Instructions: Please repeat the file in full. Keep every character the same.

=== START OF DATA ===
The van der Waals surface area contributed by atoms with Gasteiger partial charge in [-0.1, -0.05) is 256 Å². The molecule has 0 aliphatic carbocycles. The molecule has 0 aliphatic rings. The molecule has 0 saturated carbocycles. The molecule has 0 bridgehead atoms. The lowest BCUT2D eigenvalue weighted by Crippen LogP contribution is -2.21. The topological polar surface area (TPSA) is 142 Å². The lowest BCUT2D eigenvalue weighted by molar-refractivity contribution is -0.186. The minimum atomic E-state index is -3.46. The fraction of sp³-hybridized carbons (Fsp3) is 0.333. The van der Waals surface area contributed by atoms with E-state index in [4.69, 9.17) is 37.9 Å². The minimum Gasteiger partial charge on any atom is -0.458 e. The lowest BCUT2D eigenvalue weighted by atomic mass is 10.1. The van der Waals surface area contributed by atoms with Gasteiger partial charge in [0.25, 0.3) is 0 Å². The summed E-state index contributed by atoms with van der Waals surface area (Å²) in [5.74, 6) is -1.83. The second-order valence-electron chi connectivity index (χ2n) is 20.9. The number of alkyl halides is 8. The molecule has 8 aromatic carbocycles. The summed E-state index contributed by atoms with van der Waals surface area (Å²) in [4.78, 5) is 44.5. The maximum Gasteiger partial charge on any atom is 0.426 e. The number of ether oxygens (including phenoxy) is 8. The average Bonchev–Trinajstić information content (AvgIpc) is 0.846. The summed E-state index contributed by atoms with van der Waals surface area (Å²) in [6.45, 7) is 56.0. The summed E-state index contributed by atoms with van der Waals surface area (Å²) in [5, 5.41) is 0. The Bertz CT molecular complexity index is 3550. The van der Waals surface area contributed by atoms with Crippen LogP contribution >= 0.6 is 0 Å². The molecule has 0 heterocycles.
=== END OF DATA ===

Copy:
The van der Waals surface area contributed by atoms with Gasteiger partial charge in [-0.1, -0.05) is 256 Å². The molecule has 0 aliphatic carbocycles. The molecule has 0 aliphatic rings. The molecule has 0 saturated carbocycles. The molecule has 0 bridgehead atoms. The lowest BCUT2D eigenvalue weighted by Crippen LogP contribution is -2.21. The topological polar surface area (TPSA) is 142 Å². The lowest BCUT2D eigenvalue weighted by molar-refractivity contribution is -0.186. The minimum atomic E-state index is -3.46. The fraction of sp³-hybridized carbons (Fsp3) is 0.333. The van der Waals surface area contributed by atoms with E-state index in [4.69, 9.17) is 37.9 Å². The minimum Gasteiger partial charge on any atom is -0.458 e. The lowest BCUT2D eigenvalue weighted by atomic mass is 10.1. The van der Waals surface area contributed by atoms with Gasteiger partial charge in [0.25, 0.3) is 0 Å². The summed E-state index contributed by atoms with van der Waals surface area (Å²) in [5.74, 6) is -1.83. The second-order valence-electron chi connectivity index (χ2n) is 20.9. The number of alkyl halides is 8. The molecule has 8 aromatic carbocycles. The summed E-state index contributed by atoms with van der Waals surface area (Å²) in [4.78, 5) is 44.5. The maximum Gasteiger partial charge on any atom is 0.426 e. The number of ether oxygens (including phenoxy) is 8. The average Bonchev–Trinajstić information content (AvgIpc) is 0.846. The summed E-state index contributed by atoms with van der Waals surface area (Å²) in [6.45, 7) is 56.0. The summed E-state index contributed by atoms with van der Waals surface area (Å²) in [5, 5.41) is 0. The Bertz CT molecular complexity index is 3550. The van der Waals surface area contributed by atoms with Crippen LogP contribution >= 0.6 is 0 Å². The molecule has 0 heterocycles.